Looking after Crumbling School buildings: Ian Dryden, SIG Design and Technology

Ian Dryden, National Specification Manager for Bituminous Membranes at SIG Design and Technology, discussed the experiences of many years working with schools and Multi-Academy Trusts (MAT) on developing a realistic and ultimately commercially logical approach to maintaining and replacing school roofs.

Many schools were built or extended in the 1970s and 1980s and these have flat roofs which are nearing the end of their natural life. Ian works with our teams at SIG Design and Technology to help Academies and MATs obtain Condition Improvement Fund (CIF) funding and School Condition Allocation (SCA) for repairs.

Ian explained how many MATs and academies are not looked after by estates professionals, but rather they tend to be former teachers or caretakers of buildings with little or know asset management or technical experience.  As a result they tend to be reactive with maintenance issues, turning to the Yellow Pages or equivalent for local builders and a short-term fix. Ian explained how a professional support network can help them win funding and think long term.

Ian Dryden on the Education Estate - Client Testimonial

Ian’s argument was illustrated with a journey through the five year, four-phase programme of an academy’s roof refurbishment programme. His story shows how by setting priorities and planning ahead, the school would able to save at least £350,000 in ten years. The figures (illustrated below) are gained by comparing reactive to planned costs and don’t include ongoing costs or damage to equipment which roof failures can often cause.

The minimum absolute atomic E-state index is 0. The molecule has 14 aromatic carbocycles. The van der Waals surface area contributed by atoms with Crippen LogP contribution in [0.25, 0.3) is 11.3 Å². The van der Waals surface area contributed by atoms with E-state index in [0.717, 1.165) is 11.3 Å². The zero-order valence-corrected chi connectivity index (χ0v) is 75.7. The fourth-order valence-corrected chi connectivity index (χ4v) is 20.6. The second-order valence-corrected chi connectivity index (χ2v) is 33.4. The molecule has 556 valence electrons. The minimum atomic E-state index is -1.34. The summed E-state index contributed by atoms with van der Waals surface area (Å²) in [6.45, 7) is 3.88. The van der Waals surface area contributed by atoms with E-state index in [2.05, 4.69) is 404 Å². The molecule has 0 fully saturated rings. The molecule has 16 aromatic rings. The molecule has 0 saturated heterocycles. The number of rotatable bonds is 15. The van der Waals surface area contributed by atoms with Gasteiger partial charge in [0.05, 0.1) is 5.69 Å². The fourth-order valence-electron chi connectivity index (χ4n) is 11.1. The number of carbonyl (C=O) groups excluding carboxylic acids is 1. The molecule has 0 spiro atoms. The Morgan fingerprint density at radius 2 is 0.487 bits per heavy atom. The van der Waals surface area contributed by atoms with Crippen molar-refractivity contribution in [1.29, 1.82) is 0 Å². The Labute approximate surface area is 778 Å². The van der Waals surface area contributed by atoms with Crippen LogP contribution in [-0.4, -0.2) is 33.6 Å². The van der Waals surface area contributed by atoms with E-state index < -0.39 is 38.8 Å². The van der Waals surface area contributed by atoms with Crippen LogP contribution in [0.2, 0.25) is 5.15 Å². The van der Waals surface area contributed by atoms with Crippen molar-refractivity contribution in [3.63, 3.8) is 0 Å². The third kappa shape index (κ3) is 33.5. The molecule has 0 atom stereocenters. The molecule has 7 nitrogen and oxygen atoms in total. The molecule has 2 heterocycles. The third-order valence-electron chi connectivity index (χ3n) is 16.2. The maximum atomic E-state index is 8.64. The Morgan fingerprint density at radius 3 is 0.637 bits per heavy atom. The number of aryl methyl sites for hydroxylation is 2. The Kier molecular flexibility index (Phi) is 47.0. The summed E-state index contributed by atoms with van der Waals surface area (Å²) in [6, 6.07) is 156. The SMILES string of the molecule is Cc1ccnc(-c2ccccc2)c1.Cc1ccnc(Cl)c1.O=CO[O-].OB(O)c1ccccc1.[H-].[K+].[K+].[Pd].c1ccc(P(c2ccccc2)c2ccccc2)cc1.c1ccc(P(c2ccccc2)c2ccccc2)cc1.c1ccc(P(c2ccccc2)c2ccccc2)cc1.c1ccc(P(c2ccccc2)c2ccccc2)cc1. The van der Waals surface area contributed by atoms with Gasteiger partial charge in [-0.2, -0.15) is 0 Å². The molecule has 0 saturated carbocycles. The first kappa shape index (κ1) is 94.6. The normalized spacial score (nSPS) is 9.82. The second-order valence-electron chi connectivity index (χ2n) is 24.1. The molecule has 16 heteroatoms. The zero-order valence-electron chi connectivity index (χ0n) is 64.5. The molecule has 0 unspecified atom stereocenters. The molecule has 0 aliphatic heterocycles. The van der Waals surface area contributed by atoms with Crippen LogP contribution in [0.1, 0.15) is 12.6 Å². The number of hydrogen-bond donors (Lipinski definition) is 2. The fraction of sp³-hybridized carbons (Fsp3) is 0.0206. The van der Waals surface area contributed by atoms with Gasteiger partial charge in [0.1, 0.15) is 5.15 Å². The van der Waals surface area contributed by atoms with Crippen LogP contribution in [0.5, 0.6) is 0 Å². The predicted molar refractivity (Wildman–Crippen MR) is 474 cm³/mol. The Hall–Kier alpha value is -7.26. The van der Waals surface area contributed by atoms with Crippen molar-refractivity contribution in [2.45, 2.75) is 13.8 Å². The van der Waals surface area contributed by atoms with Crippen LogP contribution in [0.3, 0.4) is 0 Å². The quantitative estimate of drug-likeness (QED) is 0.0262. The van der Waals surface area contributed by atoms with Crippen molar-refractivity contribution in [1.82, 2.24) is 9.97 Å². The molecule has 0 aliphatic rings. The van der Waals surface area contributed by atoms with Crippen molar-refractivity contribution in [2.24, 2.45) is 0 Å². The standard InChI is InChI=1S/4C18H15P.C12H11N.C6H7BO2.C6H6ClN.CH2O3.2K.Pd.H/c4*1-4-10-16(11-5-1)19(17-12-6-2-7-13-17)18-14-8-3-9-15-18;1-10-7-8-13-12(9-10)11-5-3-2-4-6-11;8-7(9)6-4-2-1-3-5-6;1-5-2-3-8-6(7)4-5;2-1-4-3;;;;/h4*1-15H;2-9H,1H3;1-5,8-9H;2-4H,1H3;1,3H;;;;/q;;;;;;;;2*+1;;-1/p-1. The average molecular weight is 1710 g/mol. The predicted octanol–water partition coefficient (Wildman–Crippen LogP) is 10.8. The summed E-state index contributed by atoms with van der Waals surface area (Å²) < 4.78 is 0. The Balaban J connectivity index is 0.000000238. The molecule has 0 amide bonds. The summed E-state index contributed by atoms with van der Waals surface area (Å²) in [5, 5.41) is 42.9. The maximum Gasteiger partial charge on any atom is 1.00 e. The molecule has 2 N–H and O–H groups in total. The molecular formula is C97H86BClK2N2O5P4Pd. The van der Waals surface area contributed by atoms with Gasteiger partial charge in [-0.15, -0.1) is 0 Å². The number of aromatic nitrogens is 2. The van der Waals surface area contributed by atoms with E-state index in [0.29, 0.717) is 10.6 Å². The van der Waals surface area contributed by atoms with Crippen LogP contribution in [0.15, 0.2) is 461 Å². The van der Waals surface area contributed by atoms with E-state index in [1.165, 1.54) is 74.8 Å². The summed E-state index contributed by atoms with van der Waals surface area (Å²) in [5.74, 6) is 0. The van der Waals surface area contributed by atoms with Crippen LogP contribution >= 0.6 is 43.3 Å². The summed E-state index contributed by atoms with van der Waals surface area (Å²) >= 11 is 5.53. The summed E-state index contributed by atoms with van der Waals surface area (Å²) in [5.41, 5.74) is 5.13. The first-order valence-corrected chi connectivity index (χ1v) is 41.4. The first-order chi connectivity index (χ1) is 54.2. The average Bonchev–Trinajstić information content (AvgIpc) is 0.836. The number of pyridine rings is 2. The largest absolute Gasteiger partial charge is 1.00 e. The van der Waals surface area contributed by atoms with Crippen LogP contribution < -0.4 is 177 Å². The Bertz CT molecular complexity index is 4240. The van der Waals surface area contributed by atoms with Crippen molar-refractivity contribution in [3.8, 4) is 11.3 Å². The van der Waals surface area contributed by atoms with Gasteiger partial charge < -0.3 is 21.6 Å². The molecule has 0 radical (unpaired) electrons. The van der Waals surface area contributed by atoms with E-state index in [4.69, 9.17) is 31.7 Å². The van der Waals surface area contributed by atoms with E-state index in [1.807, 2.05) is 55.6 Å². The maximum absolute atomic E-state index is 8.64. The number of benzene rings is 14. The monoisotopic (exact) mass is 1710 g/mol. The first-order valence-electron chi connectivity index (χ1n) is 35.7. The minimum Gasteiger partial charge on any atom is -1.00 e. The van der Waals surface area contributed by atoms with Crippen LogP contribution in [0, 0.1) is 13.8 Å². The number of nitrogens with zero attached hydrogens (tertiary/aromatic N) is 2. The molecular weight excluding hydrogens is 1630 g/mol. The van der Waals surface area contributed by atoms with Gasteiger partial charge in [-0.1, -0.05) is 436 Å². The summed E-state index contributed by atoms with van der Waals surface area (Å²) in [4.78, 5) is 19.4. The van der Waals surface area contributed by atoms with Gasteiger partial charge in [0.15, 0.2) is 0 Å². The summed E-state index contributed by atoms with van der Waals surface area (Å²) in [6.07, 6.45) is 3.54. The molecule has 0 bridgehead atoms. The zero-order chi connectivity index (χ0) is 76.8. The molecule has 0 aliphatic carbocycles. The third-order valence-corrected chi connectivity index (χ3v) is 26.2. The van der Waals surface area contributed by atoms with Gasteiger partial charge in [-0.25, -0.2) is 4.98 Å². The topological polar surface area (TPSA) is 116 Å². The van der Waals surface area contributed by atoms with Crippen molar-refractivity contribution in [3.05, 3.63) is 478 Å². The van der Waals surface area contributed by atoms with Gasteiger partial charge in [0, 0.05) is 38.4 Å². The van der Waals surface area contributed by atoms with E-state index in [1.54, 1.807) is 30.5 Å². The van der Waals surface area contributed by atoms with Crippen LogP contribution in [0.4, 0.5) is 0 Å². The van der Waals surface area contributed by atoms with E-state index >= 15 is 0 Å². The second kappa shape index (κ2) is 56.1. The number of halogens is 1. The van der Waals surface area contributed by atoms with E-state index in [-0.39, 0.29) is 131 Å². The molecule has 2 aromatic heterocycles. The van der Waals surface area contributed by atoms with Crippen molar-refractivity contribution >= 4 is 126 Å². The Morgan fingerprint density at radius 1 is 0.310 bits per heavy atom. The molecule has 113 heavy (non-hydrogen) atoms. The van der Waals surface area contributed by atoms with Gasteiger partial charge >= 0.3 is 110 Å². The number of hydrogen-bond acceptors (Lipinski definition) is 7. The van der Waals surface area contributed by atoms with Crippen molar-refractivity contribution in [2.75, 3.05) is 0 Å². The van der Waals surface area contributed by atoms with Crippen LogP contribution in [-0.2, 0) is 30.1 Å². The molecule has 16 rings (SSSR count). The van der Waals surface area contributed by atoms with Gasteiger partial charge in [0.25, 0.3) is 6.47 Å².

Education Estate Planning - Savings on Roofing Maintenance Regime of a Management Strategy

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Working in a live school environment has its own challenges for ‘taking your client with you’, but the School Business Manager at this academy testified to the value of a flexible, professional team to enable her school to keep functioning whilst saving money and reducing risks.

You can find out more about SIG’s support for academies on our dedicated microsite here.

St Paul’s Boys School, London: Michál Cohen, Walters & Cohen Architects

The final presentation focused on the development of a general teaching building on a complex riverside site in London, and was delivered by Michál Cohen, Director at Walters & Cohens Architects.

The original St Paul’s school was built in the 1960s within an estate by Powell & Moya and was constructed using the CLASP steel framed structure commonly used for school buildings at the time. Whilst the building had reached the end of its life, the project was an opportunity for the school, with the help of its design team, to review how the site worked for a modern educational environment.